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My Teenager’s School is Closed Indefinitely. Now What?

On the evening of Sunday, March 8, my 16-year-old daughter Genie and I were at a local pizza joint. Just as the waiter brought our meals, both of our phones buzzed.

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Schools is Closed. What Do We Do?

We checked our texts and gasped simultaneously. Due to a confirmed case of Coronavirus within our school system, all schools would be closed through the 18th, with e-learning not starting until the 16th.

Our food went cold as dozens of additional texts poured in. Everyone in town was messaging each other about the news. We all had the same reaction—Wow!—and the same question: How are we going to handle this situation?

Keeping Kids Safe, Sane, Occupied, and Educated during COVID-Related Shutdowns

It’s been a week since that night, and a new normal is slowly settling in. I’ve learned that this isn’t a time to panic, but it also isn’t wise to treat the furlough like an extended snow day. I thought I’d share how we’re getting through this exceptional time, and how you can, too, when your schools close for a while.

1. Give your teen a day to decompress.

Yes, children need routines, we all know. But news of a major school closure can really rock a child’s world.

On her first day out of school, Genie, who’s a junior, slept late, FaceTimed with her friends, stayed in pajamas most of the day, and watched TV and TikTok videos. I let her eat when she wanted. Result: She had a chance to unwind and process the shock, as well as acquaint herself with the potential upsides of having a bit less structure.

2. Next, set up a routine.

After decompression day, start to give your teen’s days a shape. “Time can kind of float by when you’re home for hours on end,” observes Wendy Nash, M.D., a child and adolescent psychiatrist at the Child Mind Institute in Manhattan.

Discuss when meals will be and when screen time is allowed, and set alarms accordingly. Most importantly, have your child stick to a set bedtime and wake-up time, as it’s important for good sleep. (And when your child wakes up, have them make their bed—there is nothing that signifies structure and sanity quite like a made bed.)

3. Institute a social media schedule with fellow parents.

I’m in the process of reaching out to the moms of Genie’s pals to see if we can establish set times when the kids can e-socialize with our blessing. When everyone knows the hours, the kids won’t have an incentive to constantly check their phones in hopes someone’s on and ready to chat.

4. Encourage exercise.

While we’re all encouraged to socially distance ourselves, you and your teens can still take walks and hikes, or play a game of ball or Frisbee in the yard or nearby park. It will help maintain everyone’s physical fitness, and encourage good sleep as well.

5. Conduct regular check-ins.

If a parent can’t be home all day, establish times when you will check in with your child by phone or text. And make your rules clear, advises Dr. Nash.

Explain that there is no smoking, no drinking, and no having people over. Then perform a couple of unplanned check-ins, to make sure those rules are being followed.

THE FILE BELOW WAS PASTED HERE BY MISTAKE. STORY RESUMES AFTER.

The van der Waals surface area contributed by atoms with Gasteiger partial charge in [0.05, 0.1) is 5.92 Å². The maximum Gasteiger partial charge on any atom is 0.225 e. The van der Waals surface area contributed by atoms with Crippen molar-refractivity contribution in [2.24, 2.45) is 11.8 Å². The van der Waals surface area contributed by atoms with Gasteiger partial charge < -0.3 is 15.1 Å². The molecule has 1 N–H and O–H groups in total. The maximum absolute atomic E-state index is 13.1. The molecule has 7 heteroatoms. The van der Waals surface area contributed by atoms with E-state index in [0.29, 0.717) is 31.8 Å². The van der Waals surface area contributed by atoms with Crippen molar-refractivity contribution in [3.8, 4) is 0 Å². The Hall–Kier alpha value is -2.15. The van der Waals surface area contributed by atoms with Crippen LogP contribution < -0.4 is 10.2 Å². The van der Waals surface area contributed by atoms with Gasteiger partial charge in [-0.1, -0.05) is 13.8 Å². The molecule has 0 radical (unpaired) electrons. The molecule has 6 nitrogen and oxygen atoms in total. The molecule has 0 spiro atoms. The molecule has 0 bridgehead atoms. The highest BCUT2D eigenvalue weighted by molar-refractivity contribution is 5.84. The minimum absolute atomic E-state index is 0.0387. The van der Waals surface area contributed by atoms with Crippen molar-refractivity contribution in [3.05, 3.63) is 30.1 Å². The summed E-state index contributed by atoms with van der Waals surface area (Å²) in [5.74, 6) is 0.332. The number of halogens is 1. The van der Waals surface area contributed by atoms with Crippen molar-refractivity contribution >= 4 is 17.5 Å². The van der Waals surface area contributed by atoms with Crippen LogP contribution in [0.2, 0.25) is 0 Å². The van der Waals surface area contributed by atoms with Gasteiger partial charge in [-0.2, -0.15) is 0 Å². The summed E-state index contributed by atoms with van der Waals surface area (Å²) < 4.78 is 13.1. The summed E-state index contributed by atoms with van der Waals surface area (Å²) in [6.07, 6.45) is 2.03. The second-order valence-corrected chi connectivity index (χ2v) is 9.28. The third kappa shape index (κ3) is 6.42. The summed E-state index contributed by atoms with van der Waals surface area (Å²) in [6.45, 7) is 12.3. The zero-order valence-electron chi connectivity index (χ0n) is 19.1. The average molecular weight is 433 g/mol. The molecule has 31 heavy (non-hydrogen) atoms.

6. Find educational opportunities.

Even if your school hasn’t set up e-learning yet, there are plenty of ways your teen can still get schooled. Try watching the History, Discovery, or National Geographic Channels together, and encourage your child to finish whatever book they were reading for English. There’s Khan Academy and IXL online as well, both devoted to teaching kids vital school skills.

8. Take this opportunity to teach home-based tasks.

On the third day of the school closure, Genie asked me if we could have popovers for breakfast. Instead of just making them for her, I told her we’d bake them together. I showed her how to measure flour (leveling it off by skimming a knife across the top of the measuring cup) and whisk the batter. I made her grease the muffin tins and keep an eye on the popovers as they baked.

According to Dr. Nash, I’m on the right track: “Now is a great time to teach household skills and home management,” she says. These abilities will come in handy soon enough, as our teens move on to college or living independently. Next up: I’m going to have Genie help me tackle organization projects, such as our neglected coat closet and basement.

9. Assign chores.

If your teen doesn’t already have a chores list, decide which tasks they will oversee for now. I’ve asked Genie to clear the table and unload the dishwasher after meals, and help me sort the laundry. I’ll award extra screen time if she completes these.

Chores, of course, instill a healthy sense of responsibility. And at a time like this, they help your child get into a steady daily rhythm. They can also help keep you from feeling like the housekeeper and becoming resentful!

10. Keep administering ADHD medications.

Genie doesn’t take any, but it’s a question that Dr. Nash is getting asked a lot, she says. You should speak with your doctor, but Dr. Nash recommends maintaining any existing medication regimen. “This [situation] is going to require more self-starting than ever, in a way,” she explains.

11. Model a can-do attitude.

Be subtle about your own fears and concerns, and let your children know you’re in this together. Teens pick up on your moods, so try to remain upbeat.

So far, these tips have worked out for us. I’ll be sticking to them, and relying on them more than ever this week, as Genie’s sister, Clara, joins us at home from college as well.

Deborah Skolnik’s work has appeared in Parents, The New York Times, Woman’s Day, and Good Housekeeping; to learn more, visit She is a frequent contributor to

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